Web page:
In March the Beavers opened the NIT by shocking top seed and defending tournament champion San Francisco 65-46. The upset set up a second-round showdown with defending NCAA champion Kentucky. Respectful of Kentucky's talent and well aware of Rupp's racism, the Beavers prepared as if on a mission. When several Wildcats refused to shake hands with the black and Jewish CCNY players before the game, the Beavers bristled with anger.
Hoping to capitalize on his team's fire, Holman sent out one of his black players, Leroy Watkins, a 6'7" reserve center, for the opening tip against the Wildcats' 7-foot future All-America center, Bill Spivey. Watkins beat Spivey to the ball, and the rout was on. As the Garden crowd went wild, CCNY streaked past the Wildcats 89-50, handing them the worst defeat ever suffered by a Rupp-coached team. "We were sky-high for Kentucky," says Layne, now a high school basketball coach in Brooklyn. "We were above the rim all night." They were still in the clouds the next day. While Holman took his entire team to see South Pacific on Broadway, the Kentucky state legislature called for the flag over the capitol to be flown at half-staff.
With the shouts of "Allagaroo!" ringing in their ears, the Beavers beat Duquesne 62-52 in the semifinals to earn a date with Bradley in the title game. The Braves were 29-3, ranked No. 1 and featured All-America forward Paul Unruh and future All-America guard Gene Melchiorre. Like Kentucky, however, Bradley could not keep up with the run-and-gun Beavers, and CCNY prevailed 69-61. The Beavers were carried off the floor on the shoulders of their delirious fans.
The CCNY players didn't have much time to celebrate their achievement. Just a few days after taking home the NIT trophy, they were invited to play in the NCAA tournament, which was scheduled to begin a few days later at the Garden. Though the NIT was considered the more prestigious tournament, no team had ever won both tides in the same year, so the CCNY players set out to make history.
The Beavers hung on for a 56-55 victory over Ohio State in the East region opener and followed it two nights later with a 78-73 triumph over North Carolina State. That set up a title-game rematch with Bradley, which had beaten Kansas, UCLA and Baylor in the West Regional. Hungry for revenge, the Braves played the Beavers tough but still trailed 39-32 at halftime. Just before the buzzer Mager was sent sprawling to the court after a collision with a Bradley player. In the locker room at halftime a team doctor put six stitches in Mager's head—having him bite down on a piece of balsa wood for the pain—before sending him back out onto the court.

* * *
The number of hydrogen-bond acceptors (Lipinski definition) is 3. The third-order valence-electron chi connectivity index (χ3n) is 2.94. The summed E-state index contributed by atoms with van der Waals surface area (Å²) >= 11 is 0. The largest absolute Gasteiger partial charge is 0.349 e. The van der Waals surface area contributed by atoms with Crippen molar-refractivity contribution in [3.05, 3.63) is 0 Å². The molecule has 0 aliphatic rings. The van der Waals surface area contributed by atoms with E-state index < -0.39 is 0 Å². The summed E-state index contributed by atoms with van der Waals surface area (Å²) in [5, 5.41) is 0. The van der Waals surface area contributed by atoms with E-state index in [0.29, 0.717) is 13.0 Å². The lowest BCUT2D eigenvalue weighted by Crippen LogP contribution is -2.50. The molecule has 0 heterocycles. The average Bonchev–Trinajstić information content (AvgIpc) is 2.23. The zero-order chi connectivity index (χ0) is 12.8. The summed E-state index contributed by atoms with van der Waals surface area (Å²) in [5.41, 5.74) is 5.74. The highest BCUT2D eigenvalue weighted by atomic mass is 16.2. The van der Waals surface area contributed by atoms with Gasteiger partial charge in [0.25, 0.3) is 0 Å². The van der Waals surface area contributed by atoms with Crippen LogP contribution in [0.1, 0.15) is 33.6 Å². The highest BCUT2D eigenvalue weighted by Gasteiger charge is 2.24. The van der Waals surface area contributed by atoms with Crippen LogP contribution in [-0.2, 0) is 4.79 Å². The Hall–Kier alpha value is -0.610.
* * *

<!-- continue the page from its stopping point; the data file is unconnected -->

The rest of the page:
Bradley trailed by just a point, 69-68, with seconds to play when Melchiorre swiped a CCNY pass and raced downcourt for the potential go-ahead basket. To the Allagarooters' delight, Dambrot intercepted the Bradley star under the basket and, after a collision—and noncall—came up with the basketball. With a perfect pass Dambrot found Mager standing alone downcourt, and Mager converted the open layup to seal the 71-68 victory.
CCNY's double triumph made headlines across the country. The New York Times called it "a vindication of the democratic process." Holman appeared on The Ed Sullivan Show. On CCNY's campus bedlam reigned. The day after the victory 2,000 students from CCNY's business school downtown paraded up Fifth Avenue, stopping traffic in Times Square, and boarded subways for the uptown campus, where they joined another 4,500 students on the main quadrangle for a spontaneous celebration. "The whole school turned out," Roth says. "You couldn't walk through the crowds. We were the toasts of the town."
Less than a year later they were simply toast. An investigation by the district attorney uncovered the point-shaving ring, and the CCNY players were rounded up. Warner, who was convicted of shaving points in three games during the '50-51 season, served six months in jail. CCNY canceled the rest of the season and began deemphasizing basketball. Just like that, the Beavers had gone from heaven to hell.
Today the surviving CCNY players are old men with children, grandchildren and lives far removed from the scandal. Warner spent more than 40 years working with kids as a counselor for the New York City Board of Education. Roth and Mager became successful businessmen. Roman was a psychologist working with troubled high school youth in Brooklyn before he died of leukemia in 1987. To a man the surviving players vividly recall their glorious run through the '49-50 season.
"It was a unique accomplishment," says Warner as he sits in his apartment and watches March Madness on his TV screen. "No matter what people say, they can't take that away from us."